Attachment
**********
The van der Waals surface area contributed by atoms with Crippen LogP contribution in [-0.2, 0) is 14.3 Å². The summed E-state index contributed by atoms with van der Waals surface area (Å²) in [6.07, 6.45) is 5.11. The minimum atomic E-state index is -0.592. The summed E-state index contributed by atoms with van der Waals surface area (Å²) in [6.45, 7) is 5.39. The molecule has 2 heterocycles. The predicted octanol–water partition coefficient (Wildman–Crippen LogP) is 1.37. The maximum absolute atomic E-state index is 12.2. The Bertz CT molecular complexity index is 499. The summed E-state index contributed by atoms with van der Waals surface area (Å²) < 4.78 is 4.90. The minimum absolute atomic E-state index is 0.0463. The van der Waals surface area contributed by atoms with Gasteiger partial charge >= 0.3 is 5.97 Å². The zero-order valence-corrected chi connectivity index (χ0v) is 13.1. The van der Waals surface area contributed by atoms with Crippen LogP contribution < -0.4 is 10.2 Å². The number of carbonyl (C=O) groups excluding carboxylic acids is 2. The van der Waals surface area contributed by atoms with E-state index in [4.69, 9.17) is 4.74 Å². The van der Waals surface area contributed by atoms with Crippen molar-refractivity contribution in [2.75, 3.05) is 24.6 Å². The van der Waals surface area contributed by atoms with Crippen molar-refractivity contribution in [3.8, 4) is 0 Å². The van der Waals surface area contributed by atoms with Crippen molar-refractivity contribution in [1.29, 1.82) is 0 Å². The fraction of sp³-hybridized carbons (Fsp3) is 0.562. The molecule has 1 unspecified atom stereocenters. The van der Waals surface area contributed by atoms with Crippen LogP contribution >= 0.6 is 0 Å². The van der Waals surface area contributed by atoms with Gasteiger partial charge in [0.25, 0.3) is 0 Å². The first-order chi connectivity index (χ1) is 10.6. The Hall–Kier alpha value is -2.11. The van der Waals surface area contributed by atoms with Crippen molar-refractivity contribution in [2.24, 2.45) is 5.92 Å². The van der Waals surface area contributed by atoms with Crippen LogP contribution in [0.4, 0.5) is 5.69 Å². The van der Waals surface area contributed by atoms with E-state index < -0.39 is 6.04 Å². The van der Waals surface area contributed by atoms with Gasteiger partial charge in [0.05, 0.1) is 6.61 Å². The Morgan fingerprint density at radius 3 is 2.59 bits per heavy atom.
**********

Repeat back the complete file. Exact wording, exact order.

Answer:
The van der Waals surface area contributed by atoms with Crippen LogP contribution in [-0.2, 0) is 14.3 Å². The summed E-state index contributed by atoms with van der Waals surface area (Å²) in [6.07, 6.45) is 5.11. The minimum atomic E-state index is -0.592. The summed E-state index contributed by atoms with van der Waals surface area (Å²) in [6.45, 7) is 5.39. The molecule has 2 heterocycles. The predicted octanol–water partition coefficient (Wildman–Crippen LogP) is 1.37. The maximum absolute atomic E-state index is 12.2. The Bertz CT molecular complexity index is 499. The summed E-state index contributed by atoms with van der Waals surface area (Å²) < 4.78 is 4.90. The minimum absolute atomic E-state index is 0.0463. The van der Waals surface area contributed by atoms with Gasteiger partial charge >= 0.3 is 5.97 Å². The zero-order valence-corrected chi connectivity index (χ0v) is 13.1. The van der Waals surface area contributed by atoms with Crippen LogP contribution < -0.4 is 10.2 Å². The number of carbonyl (C=O) groups excluding carboxylic acids is 2. The van der Waals surface area contributed by atoms with E-state index in [4.69, 9.17) is 4.74 Å². The van der Waals surface area contributed by atoms with Crippen molar-refractivity contribution in [2.75, 3.05) is 24.6 Å². The van der Waals surface area contributed by atoms with Crippen molar-refractivity contribution in [3.8, 4) is 0 Å². The van der Waals surface area contributed by atoms with Crippen molar-refractivity contribution in [1.29, 1.82) is 0 Å². The fraction of sp³-hybridized carbons (Fsp3) is 0.562. The molecule has 1 unspecified atom stereocenters. The van der Waals surface area contributed by atoms with Crippen LogP contribution >= 0.6 is 0 Å². The van der Waals surface area contributed by atoms with Gasteiger partial charge in [0.25, 0.3) is 0 Å². The first-order chi connectivity index (χ1) is 10.6. The Hall–Kier alpha value is -2.11. The van der Waals surface area contributed by atoms with Crippen molar-refractivity contribution in [2.24, 2.45) is 5.92 Å². The van der Waals surface area contributed by atoms with Crippen LogP contribution in [0.4, 0.5) is 5.69 Å². The van der Waals surface area contributed by atoms with E-state index < -0.39 is 6.04 Å². The van der Waals surface area contributed by atoms with Gasteiger partial charge in [0.05, 0.1) is 6.61 Å². The Morgan fingerprint density at radius 3 is 2.59 bits per heavy atom.